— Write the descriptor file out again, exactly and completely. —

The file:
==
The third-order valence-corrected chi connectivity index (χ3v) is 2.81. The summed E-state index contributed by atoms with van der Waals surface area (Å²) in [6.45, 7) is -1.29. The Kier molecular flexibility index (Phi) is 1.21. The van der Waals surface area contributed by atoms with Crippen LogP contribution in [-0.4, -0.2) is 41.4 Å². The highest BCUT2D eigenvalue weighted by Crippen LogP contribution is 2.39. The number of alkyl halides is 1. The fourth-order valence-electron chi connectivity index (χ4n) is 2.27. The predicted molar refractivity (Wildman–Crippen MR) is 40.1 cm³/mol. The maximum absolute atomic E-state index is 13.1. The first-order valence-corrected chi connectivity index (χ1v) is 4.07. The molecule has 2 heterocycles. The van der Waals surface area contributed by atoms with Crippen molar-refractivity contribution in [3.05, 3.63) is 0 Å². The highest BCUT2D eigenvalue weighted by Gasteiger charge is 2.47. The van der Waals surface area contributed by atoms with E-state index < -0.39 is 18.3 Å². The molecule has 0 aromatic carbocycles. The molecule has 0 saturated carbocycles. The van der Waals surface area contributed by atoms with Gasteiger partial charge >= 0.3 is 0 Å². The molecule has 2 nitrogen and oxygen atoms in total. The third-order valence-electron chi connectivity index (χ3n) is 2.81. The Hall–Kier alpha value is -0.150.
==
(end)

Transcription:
The third-order valence-corrected chi connectivity index (χ3v) is 2.81. The summed E-state index contributed by atoms with van der Waals surface area (Å²) in [6.45, 7) is -1.29. The Kier molecular flexibility index (Phi) is 1.21. The van der Waals surface area contributed by atoms with Crippen LogP contribution in [-0.4, -0.2) is 41.4 Å². The highest BCUT2D eigenvalue weighted by Crippen LogP contribution is 2.39. The number of alkyl halides is 1. The fourth-order valence-electron chi connectivity index (χ4n) is 2.27. The predicted molar refractivity (Wildman–Crippen MR) is 40.1 cm³/mol. The maximum absolute atomic E-state index is 13.1. The first-order valence-corrected chi connectivity index (χ1v) is 4.07. The molecule has 2 heterocycles. The van der Waals surface area contributed by atoms with Crippen molar-refractivity contribution in [3.05, 3.63) is 0 Å². The highest BCUT2D eigenvalue weighted by Gasteiger charge is 2.47. The van der Waals surface area contributed by atoms with E-state index < -0.39 is 18.3 Å². The molecule has 0 aromatic carbocycles. The molecule has 0 saturated carbocycles. The van der Waals surface area contributed by atoms with Gasteiger partial charge >= 0.3 is 0 Å². The molecule has 2 nitrogen and oxygen atoms in total. The third-order valence-electron chi connectivity index (χ3n) is 2.81. The Hall–Kier alpha value is -0.150.